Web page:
“Thank you, I’m fine, don’t need no help …” the old man living on the street in Manhattan says. I saw one of his paintings in the exhibition of Japanese art from the US internment camps. Traumatised, uprooted, just living through and for his art, “Mirikitani, Grandmaster Artist” he introduced himself in the beginning of the documentary film called “The Cats of Mirikitani” (I highly recommend, the trailer can be seen here).
A while ago I read about art as therapy. After watching “The Cats of Mirikitani” I tend to believe that making art can well be the last activity remaining, when everything else in a creative person’s life has collapsed. And the best thing to bring one back; in the end the homeless “Grandmaster Artist” was saved. Drawing cats and scenes from the internment camp, while keeping a safe distance from what he calls “commercial art”, Mirikitani stubbornly refuses to take any money except for his paintings.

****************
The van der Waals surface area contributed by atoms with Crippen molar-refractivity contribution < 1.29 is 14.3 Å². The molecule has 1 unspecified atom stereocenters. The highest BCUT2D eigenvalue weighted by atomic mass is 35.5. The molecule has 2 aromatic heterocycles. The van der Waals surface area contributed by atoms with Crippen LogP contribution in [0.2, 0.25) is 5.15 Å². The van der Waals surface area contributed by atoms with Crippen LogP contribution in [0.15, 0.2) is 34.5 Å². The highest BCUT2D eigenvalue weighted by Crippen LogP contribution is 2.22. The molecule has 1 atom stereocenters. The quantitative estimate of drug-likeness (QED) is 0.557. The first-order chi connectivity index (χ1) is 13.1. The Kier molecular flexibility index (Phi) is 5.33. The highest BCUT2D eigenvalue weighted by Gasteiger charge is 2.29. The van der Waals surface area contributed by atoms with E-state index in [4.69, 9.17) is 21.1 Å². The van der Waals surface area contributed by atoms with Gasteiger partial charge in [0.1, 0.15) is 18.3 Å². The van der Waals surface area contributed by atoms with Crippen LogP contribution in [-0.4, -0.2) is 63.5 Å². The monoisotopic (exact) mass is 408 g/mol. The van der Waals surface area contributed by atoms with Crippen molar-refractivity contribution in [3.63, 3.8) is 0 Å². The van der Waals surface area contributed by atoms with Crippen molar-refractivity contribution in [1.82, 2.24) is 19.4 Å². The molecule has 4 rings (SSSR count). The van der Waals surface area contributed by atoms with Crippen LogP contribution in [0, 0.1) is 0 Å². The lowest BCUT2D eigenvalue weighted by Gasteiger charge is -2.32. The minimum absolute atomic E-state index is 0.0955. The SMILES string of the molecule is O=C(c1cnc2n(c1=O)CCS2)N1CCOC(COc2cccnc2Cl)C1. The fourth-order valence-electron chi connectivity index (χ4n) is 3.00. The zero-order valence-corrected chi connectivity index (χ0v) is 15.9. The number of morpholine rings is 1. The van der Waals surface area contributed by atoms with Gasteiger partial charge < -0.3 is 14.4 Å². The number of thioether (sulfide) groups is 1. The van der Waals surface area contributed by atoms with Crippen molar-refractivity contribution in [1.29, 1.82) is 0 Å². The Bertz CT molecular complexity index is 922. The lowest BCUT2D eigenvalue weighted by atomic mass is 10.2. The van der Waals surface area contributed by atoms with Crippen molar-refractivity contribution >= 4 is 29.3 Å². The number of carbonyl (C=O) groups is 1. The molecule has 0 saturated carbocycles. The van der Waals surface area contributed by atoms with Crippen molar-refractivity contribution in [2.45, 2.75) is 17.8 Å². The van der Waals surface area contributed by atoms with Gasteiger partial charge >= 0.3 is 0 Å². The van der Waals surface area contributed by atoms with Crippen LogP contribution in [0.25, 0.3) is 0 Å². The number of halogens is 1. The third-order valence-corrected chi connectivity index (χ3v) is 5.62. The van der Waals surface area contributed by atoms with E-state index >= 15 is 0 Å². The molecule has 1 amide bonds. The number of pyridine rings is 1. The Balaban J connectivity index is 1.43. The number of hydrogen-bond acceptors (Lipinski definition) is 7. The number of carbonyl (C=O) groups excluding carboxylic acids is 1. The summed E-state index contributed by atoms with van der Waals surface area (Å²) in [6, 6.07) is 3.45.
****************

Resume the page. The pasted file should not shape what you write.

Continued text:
A simple message like “make art not war” sounds very different, when someone with his life experience says it, while in the background the twin towers are on fire.
P.S.: Jimmy Mirikitani passed away October 21, 2012, at the age of 92.